The Other New S&W Bodyguard

As I reported in my October column, Smith & Wesson announced their two new Bodyguard handguns at their Media Day event on the day before the SHOT Show opened in Las Vegas, in January 2010. Because I covered the Bodyguard 380 pistol in my last column, it seems logical to me to cover the Bodyguard 38 revolver this month.

The Bodyguard name was first used by Smith & Wesson to describe one of their small J-frame, 5-shot revolvers. It was a variation of the original Chiefs Special, which had been introduced to the law enforcement world in 1950, at the annual International Association of Chiefs of Police conference in Colorado Springs, CO. The Bodyguard model, which had the humpback frame that served as a hammer shroud, came along about five years later. It provided a snag-free revolver that still allowed access to the hammer, so the gun could be fired in single-action mode. The original Bodyguard design is still with us, as the 438, 638 and 640 models. Actually, the new Bodyguard 38 bears more of a resemblance to the Centennial J-frame model, originally designed in 1952, in that the hammer is completely enclosed in the frame and it is strictly a double-action only gun. In any case, it seems only natural to ask if the Bodyguard 38, with a retail price of $625.00, measures up to its venerable name. Here are my thoughts.

All New, Except For The Name

When the folks from Smith & Wesson were giving the media briefing in Las Vegas, they were quick to emphasize that the Bodyguard 38 is a completely new revolver. Other than its size and some outward appearances, it does not share any parts or design features with their J-frame guns. In fact, it seems to be a response to the polymer, aluminum and stainless steel Ruger LCR, which was introduced a year earlier and has gained ground in the small revolver market ever since. The BG 38 uses steel reinforced polymer for the lower part of the frame, which includes the grip, with the rest of the upper frame being aluminum alloy.

According to their spec sheet, both the cylinder and the 1.9 inch barrel are stainless steel. It looks to me like the stainless part of the barrel is really a liner, however, as the exterior of the barrel is actually part of the frame. Only the interior portion can be removed, using a special tool, so that seems like a liner to me. Regardless, this design works well in other guns, and helps keep the overall weight down. Obviously, weight reduction is the name of the game here and the BG 38 weighs in at 14.3 ounces. That puts it in between the S&W AirLite and Airweight models and slightly heavier than the basic Ruger LCR, which weighs 13.5 ounces. Aside from the construction materials, the Bodyguard has a completely new trigger system, a new design for rotating and locking up the cylinder, and a new top-mounted, ambidextrous cylinder release. As they said: an all new design.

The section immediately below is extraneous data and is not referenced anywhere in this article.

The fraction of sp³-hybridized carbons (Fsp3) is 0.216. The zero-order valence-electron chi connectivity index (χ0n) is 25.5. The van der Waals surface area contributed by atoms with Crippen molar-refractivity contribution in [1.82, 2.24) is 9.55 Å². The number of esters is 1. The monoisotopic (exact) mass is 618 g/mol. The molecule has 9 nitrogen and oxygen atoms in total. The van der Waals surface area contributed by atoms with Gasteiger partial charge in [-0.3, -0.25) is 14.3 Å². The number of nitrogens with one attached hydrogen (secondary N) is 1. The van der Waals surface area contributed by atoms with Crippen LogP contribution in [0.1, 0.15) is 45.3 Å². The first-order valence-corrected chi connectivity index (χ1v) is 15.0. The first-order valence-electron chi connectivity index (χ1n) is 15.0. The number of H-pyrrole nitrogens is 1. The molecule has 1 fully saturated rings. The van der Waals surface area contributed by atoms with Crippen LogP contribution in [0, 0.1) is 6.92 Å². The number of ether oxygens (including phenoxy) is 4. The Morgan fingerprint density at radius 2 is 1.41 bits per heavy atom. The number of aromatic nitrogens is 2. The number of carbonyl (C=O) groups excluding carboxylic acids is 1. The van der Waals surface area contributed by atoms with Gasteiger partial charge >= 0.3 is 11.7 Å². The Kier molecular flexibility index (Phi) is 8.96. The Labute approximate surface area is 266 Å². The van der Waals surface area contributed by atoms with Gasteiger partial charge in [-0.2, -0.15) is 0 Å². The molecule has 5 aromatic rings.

I have not dissected the gun, so I will leave the internal workings for others to explain. Although the gun seems to be the same size at the J-frames, it is not identical. I found that some, but not all, of my leather J-holsters might work with the Bodyguard 38, but none of my kydex holsters fit the BG 38. Happily, I did discover that both my HKS and Safariland speed loaders will work with the new gun.

Let There Be Lasers

As I mentioned in my column about the Bodyguard 380, S&W announced that both of the Bodyguard models would only be available with built-in laser sights. The laser unit on the BG 38 is also made by Insight Technology and it is basically screwed onto the upper right side of the frame, just behind the cylinder. The beam is projected along the right side of the gun, above the cylinder and relatively close to the bore axis. It is activated by a single button, located on the top of the unit. Like the BG 380, the laser has both steady and pulsing settings, chosen by how many times the button is pushed. It will also time out after five minutes, following a blinking warning signal, in order to save battery power. Turning it on is a bit simpler than on the BG 380, as you can easily push the button with the thumb of your support hand as you bring the gun into use, without compromising your shooting grip in the process.

One thing that I did notice about the lasers on both of the Bodyguard guns is that they are not quite as bright as my Crimson Trace lasers. In low light this is not a big deal, but the laser is useless in bright sunlight, even at close ranges. This is not a good thing, as you will see, as this gun is way more accurate with the laser than with its open sights. The laser module is screwed to the side of the frame and must be removed to change the batteries. I suppose that also means that you could just leave it off of the gun, if you didn't want it, but I think that would be a mistake based on my shooting experience.